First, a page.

German Soccer Star: Gay Players Should Stay in the Closet
The captain of a German soccer team warns in his new memoir that gay players should stay in the closet lest they become targets for abuse from homophobic fans.
The book's author, Philipp Lahm, has been active in working for GLBT inclusion in sports, noted Advocate.com in an Aug. 30 article. Lahm, 27, captains Bayern Munich.
The Advocate article referred to an Aug. 29 Reuters story on the remarks in Lahm's book, titled "The Subtle Difference," which was published the same day.
"I would not advise any gay professional footballer to come out," wrote Lahm. "I would fear that he could end up like Justin Fashanu who after he outed himself was driven into such a corner that he ended up committing suicide."
Fashanu came out publicly in 1998, while still an active player. But his courageous disclosure was met with such opposition and disparagement that he died by his own hand a few years later.
Lahm's comments in "Subtle Difference" echo remarks he made to a magazine earlier this year.
"For [a gay player] who does [come out], it would be very difficult," said Lahm told German magazine Bunte last May. "An openly gay footballer would be exposed to abusive comments."
A Bayern Munich teammate expressed just the opposite view last year, telling the same magazine that gay athletes should come out and play proudly.
Mario Gomez, 25, said that coming out of the closet would make for better athletes on the field. "They would play as if they had been liberated," Gomez opined. "Being gay should no longer be a taboo topic."
But Gomez may be ahead of his time in his optimistic assessment. British newspaper The Guardian noted in an Oct. 11, 2010, article that the young star's exhortation defied the received wisdom; the German Football Federation has said that gay players who own up could see their professional lives come to an abrupt end.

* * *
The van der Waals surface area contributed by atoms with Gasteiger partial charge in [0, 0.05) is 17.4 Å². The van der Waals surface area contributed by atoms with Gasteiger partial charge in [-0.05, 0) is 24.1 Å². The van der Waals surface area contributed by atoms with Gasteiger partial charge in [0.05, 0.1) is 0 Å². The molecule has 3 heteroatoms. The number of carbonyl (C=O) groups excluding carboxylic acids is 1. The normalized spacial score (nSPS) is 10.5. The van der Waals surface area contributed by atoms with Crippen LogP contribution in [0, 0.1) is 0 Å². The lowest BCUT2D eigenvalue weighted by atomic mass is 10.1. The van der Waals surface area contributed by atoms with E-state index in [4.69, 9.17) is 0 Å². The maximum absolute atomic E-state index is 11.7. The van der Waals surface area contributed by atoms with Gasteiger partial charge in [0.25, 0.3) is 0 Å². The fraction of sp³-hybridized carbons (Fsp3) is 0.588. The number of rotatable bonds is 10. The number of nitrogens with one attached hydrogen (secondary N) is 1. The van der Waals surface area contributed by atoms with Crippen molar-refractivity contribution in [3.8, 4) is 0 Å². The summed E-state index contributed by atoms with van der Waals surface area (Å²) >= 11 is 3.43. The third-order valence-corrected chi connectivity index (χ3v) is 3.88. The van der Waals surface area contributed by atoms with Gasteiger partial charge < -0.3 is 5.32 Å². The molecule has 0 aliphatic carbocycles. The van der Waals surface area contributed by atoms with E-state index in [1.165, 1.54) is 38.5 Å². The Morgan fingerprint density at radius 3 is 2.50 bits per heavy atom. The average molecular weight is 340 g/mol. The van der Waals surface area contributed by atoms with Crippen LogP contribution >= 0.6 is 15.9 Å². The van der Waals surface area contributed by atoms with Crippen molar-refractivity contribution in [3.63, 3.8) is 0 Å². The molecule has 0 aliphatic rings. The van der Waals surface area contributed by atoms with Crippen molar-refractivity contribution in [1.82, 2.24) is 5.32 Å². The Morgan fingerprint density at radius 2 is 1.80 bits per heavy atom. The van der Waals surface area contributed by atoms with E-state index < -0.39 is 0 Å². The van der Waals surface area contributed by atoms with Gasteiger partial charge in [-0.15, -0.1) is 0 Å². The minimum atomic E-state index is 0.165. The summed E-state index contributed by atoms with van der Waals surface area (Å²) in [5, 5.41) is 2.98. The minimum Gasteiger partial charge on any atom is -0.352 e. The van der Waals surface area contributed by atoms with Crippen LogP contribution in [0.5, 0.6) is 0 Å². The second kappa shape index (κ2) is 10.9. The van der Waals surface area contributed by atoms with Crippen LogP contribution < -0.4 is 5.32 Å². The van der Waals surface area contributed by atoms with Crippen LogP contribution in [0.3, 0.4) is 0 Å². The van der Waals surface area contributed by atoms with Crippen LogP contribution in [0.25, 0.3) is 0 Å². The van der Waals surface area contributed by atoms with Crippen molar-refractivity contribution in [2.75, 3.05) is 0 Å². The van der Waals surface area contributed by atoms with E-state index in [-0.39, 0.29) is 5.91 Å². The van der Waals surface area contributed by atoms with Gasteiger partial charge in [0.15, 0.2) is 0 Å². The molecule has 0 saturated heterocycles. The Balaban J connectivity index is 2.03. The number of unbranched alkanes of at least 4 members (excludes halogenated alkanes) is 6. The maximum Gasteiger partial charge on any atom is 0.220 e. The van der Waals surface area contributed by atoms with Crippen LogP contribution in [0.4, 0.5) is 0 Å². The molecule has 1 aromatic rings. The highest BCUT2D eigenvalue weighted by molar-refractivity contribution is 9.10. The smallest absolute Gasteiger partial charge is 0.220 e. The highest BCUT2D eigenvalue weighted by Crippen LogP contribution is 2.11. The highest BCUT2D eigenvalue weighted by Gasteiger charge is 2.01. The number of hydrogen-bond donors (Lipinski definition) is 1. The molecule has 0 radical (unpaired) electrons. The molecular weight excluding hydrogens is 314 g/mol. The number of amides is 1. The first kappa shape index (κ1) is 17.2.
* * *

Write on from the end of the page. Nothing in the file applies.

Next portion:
That was the fate of Marcus Urban, a German player who came out to his teammates in 1997 and promptly lost his status as a professional athlete. Urban did not publicly disclose the reason for his career's end until ten years later.
On the other hand, times have changed and gays continue to gain rapidly expanding social acceptance and legal equality in many nations globally. Gomez argued that being gay is no longer a big deal, pointing to openly gay leading political figures Guido Westerwelle, Germany's vice chancellor, and Klaus Wowereit, the mayor of Berlin. "[P]rofessional footballers should own up to their preference," Gomez said.
So far, none has, even though other sports have seen prominent players burst out of the closet. British rugby star Gareth Thomas came out in late 2009; star cricket player Steven Davies disclosed his sexuality earlier this year; Australian diving champ Matthew Mitcham competed for, and won, the gold in Beijing in the 2008 Summer Olympics.
Straight athletes have also become increasingly more accepting of gays. Hockey pro Sean Avery came out as a marriage equality supporter last spring in a series of ads produced by the Human Rights Campaign. Rugby champion Ben Cohen, upon retiring from the sport, launched a gay-supportive foundation to counter bullying and work toward acceptance of gay athletes.
Even though political and athletic life may have become more accepting, athletes still say that gay players who come out would regret it -- not because of their teammates' reactions, necessarily, but due to what German player Tim Wiese referred to, in an interview last year, as "merciless fans" who would "destroy" any gay player who dared to disclose his true sexuality.
Meantime, the Deutscher Fußball-Bund ("German Football League," or DFB) declared its support for any player who might come out -- while advising against it. Said the head of the DFB, Theo Zwanziger, "The first homosexual who outs himself in professional football will not have an easy time of it. I had thought it would not be the case, because in politics, art and culture it is no longer a problem. Even amateur football deals with it better, but professional football appears to be more set in its ways."
"A study of football professionals, coaches and referees conducted in Britain last year showed there was still a culture of secrecy surrounding gay players with more than one in four people polled saying they knew homosexual soccer players," the Reuters article said.
Lahm's book said that rumors that he is gay are untrue, but added that the rumors do not trouble him since he is not homophobic.
"This speculation doesn't matter to me," Lahm wrote in "Subtle Difference." "I have nothing against homosexuals and I find that there is nothing wrong with homosexuality."
Reuters reported that Lahm's memoir is controversial for another reason entirely: in the memoir, the soccer star has critical words for a number of players and coaches. Those critiques have sparked anger among Germany's soccer officials.